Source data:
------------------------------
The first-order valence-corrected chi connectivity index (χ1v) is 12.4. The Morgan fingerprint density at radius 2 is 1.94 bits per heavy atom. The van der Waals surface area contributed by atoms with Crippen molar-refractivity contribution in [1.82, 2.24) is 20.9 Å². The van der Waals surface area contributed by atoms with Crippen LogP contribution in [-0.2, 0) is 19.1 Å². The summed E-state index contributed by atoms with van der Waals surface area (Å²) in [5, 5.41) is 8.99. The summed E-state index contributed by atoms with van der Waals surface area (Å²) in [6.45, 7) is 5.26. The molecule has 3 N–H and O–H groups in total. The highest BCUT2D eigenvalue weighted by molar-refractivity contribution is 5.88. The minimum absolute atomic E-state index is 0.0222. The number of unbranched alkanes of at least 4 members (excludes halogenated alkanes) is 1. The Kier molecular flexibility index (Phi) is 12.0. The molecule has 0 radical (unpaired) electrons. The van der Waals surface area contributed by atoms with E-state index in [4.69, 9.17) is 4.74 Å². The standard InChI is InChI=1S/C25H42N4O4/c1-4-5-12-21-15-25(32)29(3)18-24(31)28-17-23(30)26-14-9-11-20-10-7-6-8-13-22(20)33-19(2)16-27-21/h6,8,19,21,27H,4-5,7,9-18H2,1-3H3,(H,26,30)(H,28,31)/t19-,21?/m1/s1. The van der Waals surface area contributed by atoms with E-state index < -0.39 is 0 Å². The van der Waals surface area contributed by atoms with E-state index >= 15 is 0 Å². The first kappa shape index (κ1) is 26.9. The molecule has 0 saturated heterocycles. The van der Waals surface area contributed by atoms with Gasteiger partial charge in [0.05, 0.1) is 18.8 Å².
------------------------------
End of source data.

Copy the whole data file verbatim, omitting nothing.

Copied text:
The first-order valence-corrected chi connectivity index (χ1v) is 12.4. The Morgan fingerprint density at radius 2 is 1.94 bits per heavy atom. The van der Waals surface area contributed by atoms with Crippen molar-refractivity contribution in [1.82, 2.24) is 20.9 Å². The van der Waals surface area contributed by atoms with Crippen LogP contribution in [-0.2, 0) is 19.1 Å². The summed E-state index contributed by atoms with van der Waals surface area (Å²) in [5, 5.41) is 8.99. The summed E-state index contributed by atoms with van der Waals surface area (Å²) in [6.45, 7) is 5.26. The molecule has 3 N–H and O–H groups in total. The highest BCUT2D eigenvalue weighted by molar-refractivity contribution is 5.88. The minimum absolute atomic E-state index is 0.0222. The number of unbranched alkanes of at least 4 members (excludes halogenated alkanes) is 1. The Kier molecular flexibility index (Phi) is 12.0. The molecule has 0 radical (unpaired) electrons. The van der Waals surface area contributed by atoms with E-state index in [4.69, 9.17) is 4.74 Å². The standard InChI is InChI=1S/C25H42N4O4/c1-4-5-12-21-15-25(32)29(3)18-24(31)28-17-23(30)26-14-9-11-20-10-7-6-8-13-22(20)33-19(2)16-27-21/h6,8,19,21,27H,4-5,7,9-18H2,1-3H3,(H,26,30)(H,28,31)/t19-,21?/m1/s1. The van der Waals surface area contributed by atoms with E-state index < -0.39 is 0 Å². The van der Waals surface area contributed by atoms with E-state index >= 15 is 0 Å². The first kappa shape index (κ1) is 26.9. The molecule has 0 saturated heterocycles. The van der Waals surface area contributed by atoms with Gasteiger partial charge in [0.05, 0.1) is 18.8 Å².